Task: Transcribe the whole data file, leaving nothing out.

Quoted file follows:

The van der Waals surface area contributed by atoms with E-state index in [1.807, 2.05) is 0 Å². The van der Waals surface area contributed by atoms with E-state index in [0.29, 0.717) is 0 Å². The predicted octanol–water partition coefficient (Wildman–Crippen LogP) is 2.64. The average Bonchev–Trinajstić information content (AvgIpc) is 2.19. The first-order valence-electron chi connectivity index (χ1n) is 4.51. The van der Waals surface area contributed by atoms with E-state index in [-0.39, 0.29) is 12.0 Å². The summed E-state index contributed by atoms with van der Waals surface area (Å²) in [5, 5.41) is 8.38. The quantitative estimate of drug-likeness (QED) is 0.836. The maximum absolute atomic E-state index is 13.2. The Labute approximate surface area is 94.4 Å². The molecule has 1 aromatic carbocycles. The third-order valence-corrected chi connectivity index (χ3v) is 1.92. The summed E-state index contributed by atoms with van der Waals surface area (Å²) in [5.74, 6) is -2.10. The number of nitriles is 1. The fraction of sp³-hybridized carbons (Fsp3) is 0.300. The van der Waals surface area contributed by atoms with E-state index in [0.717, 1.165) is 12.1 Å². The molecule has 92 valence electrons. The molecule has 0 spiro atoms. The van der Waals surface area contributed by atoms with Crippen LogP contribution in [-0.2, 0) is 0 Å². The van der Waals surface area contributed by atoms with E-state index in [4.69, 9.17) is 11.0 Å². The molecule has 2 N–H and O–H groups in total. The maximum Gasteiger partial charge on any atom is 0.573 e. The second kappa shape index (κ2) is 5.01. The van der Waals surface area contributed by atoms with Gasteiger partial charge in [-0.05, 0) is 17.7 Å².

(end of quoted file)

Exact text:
The van der Waals surface area contributed by atoms with E-state index in [1.807, 2.05) is 0 Å². The van der Waals surface area contributed by atoms with E-state index in [0.29, 0.717) is 0 Å². The predicted octanol–water partition coefficient (Wildman–Crippen LogP) is 2.64. The average Bonchev–Trinajstić information content (AvgIpc) is 2.19. The first-order valence-electron chi connectivity index (χ1n) is 4.51. The van der Waals surface area contributed by atoms with E-state index in [-0.39, 0.29) is 12.0 Å². The summed E-state index contributed by atoms with van der Waals surface area (Å²) in [5, 5.41) is 8.38. The quantitative estimate of drug-likeness (QED) is 0.836. The maximum absolute atomic E-state index is 13.2. The Labute approximate surface area is 94.4 Å². The molecule has 1 aromatic carbocycles. The third-order valence-corrected chi connectivity index (χ3v) is 1.92. The summed E-state index contributed by atoms with van der Waals surface area (Å²) in [5.74, 6) is -2.10. The number of nitriles is 1. The fraction of sp³-hybridized carbons (Fsp3) is 0.300. The van der Waals surface area contributed by atoms with E-state index in [0.717, 1.165) is 12.1 Å². The molecule has 92 valence electrons. The molecule has 0 spiro atoms. The van der Waals surface area contributed by atoms with Crippen LogP contribution in [-0.2, 0) is 0 Å². The van der Waals surface area contributed by atoms with E-state index in [4.69, 9.17) is 11.0 Å². The molecule has 2 N–H and O–H groups in total. The maximum Gasteiger partial charge on any atom is 0.573 e. The second kappa shape index (κ2) is 5.01. The van der Waals surface area contributed by atoms with Gasteiger partial charge in [-0.05, 0) is 17.7 Å².